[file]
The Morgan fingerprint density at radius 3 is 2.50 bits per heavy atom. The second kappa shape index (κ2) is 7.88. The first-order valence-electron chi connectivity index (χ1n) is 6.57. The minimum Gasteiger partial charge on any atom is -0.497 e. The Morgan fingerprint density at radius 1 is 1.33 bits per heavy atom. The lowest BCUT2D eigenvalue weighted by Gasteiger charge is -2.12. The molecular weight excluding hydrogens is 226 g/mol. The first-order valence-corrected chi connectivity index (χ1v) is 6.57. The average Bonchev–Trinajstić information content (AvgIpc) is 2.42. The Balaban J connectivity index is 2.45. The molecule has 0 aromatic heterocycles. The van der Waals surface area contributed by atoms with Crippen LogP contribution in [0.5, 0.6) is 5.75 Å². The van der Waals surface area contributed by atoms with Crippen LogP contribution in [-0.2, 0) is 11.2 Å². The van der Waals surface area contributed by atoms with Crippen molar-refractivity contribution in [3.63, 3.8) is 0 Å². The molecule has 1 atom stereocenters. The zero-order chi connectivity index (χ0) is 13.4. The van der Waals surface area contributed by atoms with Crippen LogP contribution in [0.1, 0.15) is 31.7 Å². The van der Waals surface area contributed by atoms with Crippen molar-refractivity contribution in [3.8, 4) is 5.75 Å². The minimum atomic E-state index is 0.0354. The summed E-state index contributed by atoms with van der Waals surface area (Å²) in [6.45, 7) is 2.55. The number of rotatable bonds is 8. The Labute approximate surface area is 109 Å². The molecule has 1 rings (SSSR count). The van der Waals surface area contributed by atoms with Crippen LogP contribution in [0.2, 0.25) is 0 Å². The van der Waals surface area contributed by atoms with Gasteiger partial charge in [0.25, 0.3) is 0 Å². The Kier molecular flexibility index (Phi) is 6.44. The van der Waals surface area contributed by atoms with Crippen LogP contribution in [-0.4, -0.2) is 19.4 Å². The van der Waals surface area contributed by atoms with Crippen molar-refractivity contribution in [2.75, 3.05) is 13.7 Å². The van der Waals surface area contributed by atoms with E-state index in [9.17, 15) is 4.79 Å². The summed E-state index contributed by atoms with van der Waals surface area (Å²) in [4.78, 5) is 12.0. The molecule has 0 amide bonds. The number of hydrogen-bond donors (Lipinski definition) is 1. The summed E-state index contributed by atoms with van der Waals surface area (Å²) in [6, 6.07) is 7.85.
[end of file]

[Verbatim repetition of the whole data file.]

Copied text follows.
The Morgan fingerprint density at radius 3 is 2.50 bits per heavy atom. The second kappa shape index (κ2) is 7.88. The first-order valence-electron chi connectivity index (χ1n) is 6.57. The minimum Gasteiger partial charge on any atom is -0.497 e. The Morgan fingerprint density at radius 1 is 1.33 bits per heavy atom. The lowest BCUT2D eigenvalue weighted by Gasteiger charge is -2.12. The molecular weight excluding hydrogens is 226 g/mol. The first-order valence-corrected chi connectivity index (χ1v) is 6.57. The average Bonchev–Trinajstić information content (AvgIpc) is 2.42. The Balaban J connectivity index is 2.45. The molecule has 0 aromatic heterocycles. The van der Waals surface area contributed by atoms with Crippen LogP contribution in [0.5, 0.6) is 5.75 Å². The van der Waals surface area contributed by atoms with Crippen LogP contribution in [-0.2, 0) is 11.2 Å². The van der Waals surface area contributed by atoms with Crippen molar-refractivity contribution in [3.63, 3.8) is 0 Å². The molecule has 1 atom stereocenters. The zero-order chi connectivity index (χ0) is 13.4. The van der Waals surface area contributed by atoms with Crippen LogP contribution in [0.1, 0.15) is 31.7 Å². The van der Waals surface area contributed by atoms with Crippen molar-refractivity contribution in [3.8, 4) is 5.75 Å². The minimum atomic E-state index is 0.0354. The summed E-state index contributed by atoms with van der Waals surface area (Å²) in [6.45, 7) is 2.55. The number of rotatable bonds is 8. The Labute approximate surface area is 109 Å². The molecule has 1 rings (SSSR count). The van der Waals surface area contributed by atoms with Crippen LogP contribution in [0.2, 0.25) is 0 Å². The van der Waals surface area contributed by atoms with Gasteiger partial charge in [0.25, 0.3) is 0 Å². The Kier molecular flexibility index (Phi) is 6.44. The van der Waals surface area contributed by atoms with Crippen LogP contribution in [-0.4, -0.2) is 19.4 Å². The van der Waals surface area contributed by atoms with Crippen molar-refractivity contribution in [2.75, 3.05) is 13.7 Å². The van der Waals surface area contributed by atoms with E-state index in [9.17, 15) is 4.79 Å². The summed E-state index contributed by atoms with van der Waals surface area (Å²) in [4.78, 5) is 12.0. The molecule has 0 amide bonds. The number of hydrogen-bond donors (Lipinski definition) is 1. The summed E-state index contributed by atoms with van der Waals surface area (Å²) in [6, 6.07) is 7.85.